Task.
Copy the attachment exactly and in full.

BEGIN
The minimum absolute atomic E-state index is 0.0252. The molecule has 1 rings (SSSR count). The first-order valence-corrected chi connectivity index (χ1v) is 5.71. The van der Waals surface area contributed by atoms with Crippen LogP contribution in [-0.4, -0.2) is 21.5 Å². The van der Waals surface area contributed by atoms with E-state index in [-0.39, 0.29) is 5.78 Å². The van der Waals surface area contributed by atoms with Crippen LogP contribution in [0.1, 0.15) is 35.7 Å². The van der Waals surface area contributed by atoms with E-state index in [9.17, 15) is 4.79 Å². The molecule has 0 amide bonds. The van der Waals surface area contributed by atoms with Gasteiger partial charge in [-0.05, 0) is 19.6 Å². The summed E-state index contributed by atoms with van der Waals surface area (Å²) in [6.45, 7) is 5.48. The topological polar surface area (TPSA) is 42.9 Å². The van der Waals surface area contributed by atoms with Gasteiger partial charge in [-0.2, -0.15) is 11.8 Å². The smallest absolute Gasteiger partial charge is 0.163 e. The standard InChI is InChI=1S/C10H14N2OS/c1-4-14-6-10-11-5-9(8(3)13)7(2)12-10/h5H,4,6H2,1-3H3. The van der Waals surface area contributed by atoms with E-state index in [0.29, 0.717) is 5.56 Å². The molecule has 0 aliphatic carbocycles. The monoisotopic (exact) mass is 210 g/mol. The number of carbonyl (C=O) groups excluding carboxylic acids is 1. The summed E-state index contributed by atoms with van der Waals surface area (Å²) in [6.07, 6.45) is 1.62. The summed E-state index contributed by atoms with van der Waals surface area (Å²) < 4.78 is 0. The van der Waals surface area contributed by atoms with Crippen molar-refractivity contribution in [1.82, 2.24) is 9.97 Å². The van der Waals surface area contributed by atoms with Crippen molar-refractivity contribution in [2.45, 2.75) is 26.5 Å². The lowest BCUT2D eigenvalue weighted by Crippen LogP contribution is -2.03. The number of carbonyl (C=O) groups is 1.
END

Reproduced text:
The minimum absolute atomic E-state index is 0.0252. The molecule has 1 rings (SSSR count). The first-order valence-corrected chi connectivity index (χ1v) is 5.71. The van der Waals surface area contributed by atoms with Crippen LogP contribution in [-0.4, -0.2) is 21.5 Å². The van der Waals surface area contributed by atoms with E-state index in [-0.39, 0.29) is 5.78 Å². The van der Waals surface area contributed by atoms with Crippen LogP contribution in [0.1, 0.15) is 35.7 Å². The van der Waals surface area contributed by atoms with E-state index in [9.17, 15) is 4.79 Å². The molecule has 0 amide bonds. The van der Waals surface area contributed by atoms with Gasteiger partial charge in [-0.05, 0) is 19.6 Å². The summed E-state index contributed by atoms with van der Waals surface area (Å²) in [6.45, 7) is 5.48. The topological polar surface area (TPSA) is 42.9 Å². The van der Waals surface area contributed by atoms with Gasteiger partial charge in [-0.2, -0.15) is 11.8 Å². The smallest absolute Gasteiger partial charge is 0.163 e. The standard InChI is InChI=1S/C10H14N2OS/c1-4-14-6-10-11-5-9(8(3)13)7(2)12-10/h5H,4,6H2,1-3H3. The van der Waals surface area contributed by atoms with E-state index in [0.29, 0.717) is 5.56 Å². The molecule has 0 aliphatic carbocycles. The monoisotopic (exact) mass is 210 g/mol. The number of carbonyl (C=O) groups excluding carboxylic acids is 1. The summed E-state index contributed by atoms with van der Waals surface area (Å²) in [6.07, 6.45) is 1.62. The summed E-state index contributed by atoms with van der Waals surface area (Å²) < 4.78 is 0. The van der Waals surface area contributed by atoms with Crippen molar-refractivity contribution in [1.82, 2.24) is 9.97 Å². The van der Waals surface area contributed by atoms with Crippen molar-refractivity contribution in [2.45, 2.75) is 26.5 Å². The lowest BCUT2D eigenvalue weighted by Crippen LogP contribution is -2.03. The number of carbonyl (C=O) groups is 1.